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Thursday, August 4, 2016

Teaching Foreshadowing in the Secondary English Classroom


One of my favorite things to teach is foreshadowing. I think I love it so much because the kids love it and really get into it every year.


I always start teaching foreshadowing the same way. I ask them what happens in a scary movie when someone says, "I'll be right back." Because so many kids are into those types of movies they always know the answer!

I talk to the students about how to look for clues. I let them know that they need to look for anything that seems a little off, out of place, out of the blue, warnings, or ominous weather. 

I then show students a foreshadowing prezi that gives more examples of foreshadowing in film. The kids really get a kick out of seeing examples from movies that they know and realizing that they there are foreshadowing clues hidden within. 

I then like to move on to finding foreshadowing in songs. I like to start my students out with songs because they feel such a sense of accomplishment in finding the information in short passages that they feel ready to take on a bigger challenge. Every single year my kids' favorite song that I use to teach foreshadowing is this song called "Buenos Tardes, Amigo" by Ween. It is a really weird song and the kids mock it initially, but then they REALLY get into it and BEG to hear it again. 

Once we finish with songs, the students are ready to move on to more difficult pieces of literature. I have the students break out into their differentiated learning groups and give each of the groups a different reading based on their level

Lower Level: "Death by Scrabble" and/or "A Secret for Two"
Mid Level: "The Landlady"
High Level: "The Veldt"

I assign each level different amounts of clues they must find. The highest level has to find the least amount of clues because they have such a long reading and deeper hidden clues. The lower level needs to find the most clues because they have a short passage and clues that smack you right in the face! The kids LOVE these stories and really work hard charting the stories.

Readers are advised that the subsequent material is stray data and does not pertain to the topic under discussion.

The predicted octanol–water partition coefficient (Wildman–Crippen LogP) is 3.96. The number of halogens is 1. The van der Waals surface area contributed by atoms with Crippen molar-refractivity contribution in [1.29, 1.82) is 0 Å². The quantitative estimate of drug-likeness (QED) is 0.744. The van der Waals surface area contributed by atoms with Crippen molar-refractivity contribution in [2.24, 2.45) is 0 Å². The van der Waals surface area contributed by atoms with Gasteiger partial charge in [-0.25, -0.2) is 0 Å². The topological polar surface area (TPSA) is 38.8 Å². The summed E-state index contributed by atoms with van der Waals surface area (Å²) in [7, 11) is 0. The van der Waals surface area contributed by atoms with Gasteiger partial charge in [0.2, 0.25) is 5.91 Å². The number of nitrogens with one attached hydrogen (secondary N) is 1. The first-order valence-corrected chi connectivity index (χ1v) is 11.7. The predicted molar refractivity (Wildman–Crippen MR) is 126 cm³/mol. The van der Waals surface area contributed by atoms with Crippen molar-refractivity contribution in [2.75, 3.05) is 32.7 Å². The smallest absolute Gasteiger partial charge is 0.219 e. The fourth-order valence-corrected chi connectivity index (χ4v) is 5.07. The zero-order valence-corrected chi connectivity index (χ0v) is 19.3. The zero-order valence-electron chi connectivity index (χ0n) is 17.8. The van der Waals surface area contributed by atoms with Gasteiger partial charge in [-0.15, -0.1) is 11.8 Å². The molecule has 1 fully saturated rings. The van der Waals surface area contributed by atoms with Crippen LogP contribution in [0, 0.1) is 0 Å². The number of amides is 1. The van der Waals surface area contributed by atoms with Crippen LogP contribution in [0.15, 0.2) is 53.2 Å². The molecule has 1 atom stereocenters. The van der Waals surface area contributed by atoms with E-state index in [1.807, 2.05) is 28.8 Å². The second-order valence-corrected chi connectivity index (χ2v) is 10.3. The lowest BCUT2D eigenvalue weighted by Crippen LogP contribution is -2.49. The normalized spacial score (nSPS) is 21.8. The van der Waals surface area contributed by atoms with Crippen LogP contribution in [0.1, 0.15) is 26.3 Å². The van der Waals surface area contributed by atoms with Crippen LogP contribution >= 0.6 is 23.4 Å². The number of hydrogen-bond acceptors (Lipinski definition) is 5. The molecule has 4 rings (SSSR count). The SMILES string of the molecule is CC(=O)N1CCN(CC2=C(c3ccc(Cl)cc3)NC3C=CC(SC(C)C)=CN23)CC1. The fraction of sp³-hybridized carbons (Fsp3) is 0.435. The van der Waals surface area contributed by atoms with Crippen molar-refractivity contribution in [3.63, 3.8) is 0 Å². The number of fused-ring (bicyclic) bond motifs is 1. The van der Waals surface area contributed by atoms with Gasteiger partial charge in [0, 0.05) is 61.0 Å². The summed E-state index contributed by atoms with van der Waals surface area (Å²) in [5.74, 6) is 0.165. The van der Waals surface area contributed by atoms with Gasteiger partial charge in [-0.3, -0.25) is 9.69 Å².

The last activity that I do with my kids before giving the students the test, is to show two different Twilight Zone episodes and having students chart the foreshadowing found within. 

“Time Enough at Last”

Foreshadowing Clues:
1.     The narration as Bemis is called into his boss’ office
2.     His reading has gotten him in trouble previously (Boss, wife, customers)
3.     His glasses fall off as Helen rips up the novel
4.     Newspaper headline about bomb being capable of total destruction
5.     Continued references to time
6.     He does not seem to care for his glasses very often
7.     He knocks the counter over breaking the glass before he finds the gun.
8.     “If there were only something to do!”
9.     “All the books I’ll EVER need”
10.    He starts planning his life in books
11.    He mentions that he has ALL the time in the world



Bonus: You can also discuss irony with his glasses breaking at the end and his having ALL the time in the world.
“Eye of the Beholder” (LOOOOOOOOVE this one)

Foreshadowing Clues:
  1. Why doesn’t the audience see the actor’s faces? They are always hidden or in shadows and silhouettes.
  2. Red Herring foreshadowing with all the references to how “Ugly” the patient is makes us think she will be odd looking to “us”
  3.  Narrator, “Don’t be surprised by what you are about to see.”
  4. We know the society is odd because they mention:
    She wants to “fit” in with society 
    They don’t want to spend more money to help
    They won’t let her go outside
    They have segregated off people of her ”kind” like a ghetto or concentration camp
    She can’t live a life around “normal” people 
    There are rules against people like her
    Ugliness is a crime
    Doctor is not compassionate and lacking bedside manner
    Doctor is supposed to be careful about saying out loud that people should be allowed to be different
    The “leader” discusses glorious conformity
    Society can terminate undesirables

Finally, I give the students a foreshadowing test that has been differentiated for my three different learning groups. The low group has to match SUPER short stories to their twist endings. The mid level group has to find clues in short passages. The high group has to chart a 2 page short story. 

The students refer to these lesson all year and many students ask if they can take copies of the stories home that they didn't get to read in their learning groups, which I think is just amazing!

Products mention in this post if you are interested:

foreshadowing           F prezi


 F in songs          


          

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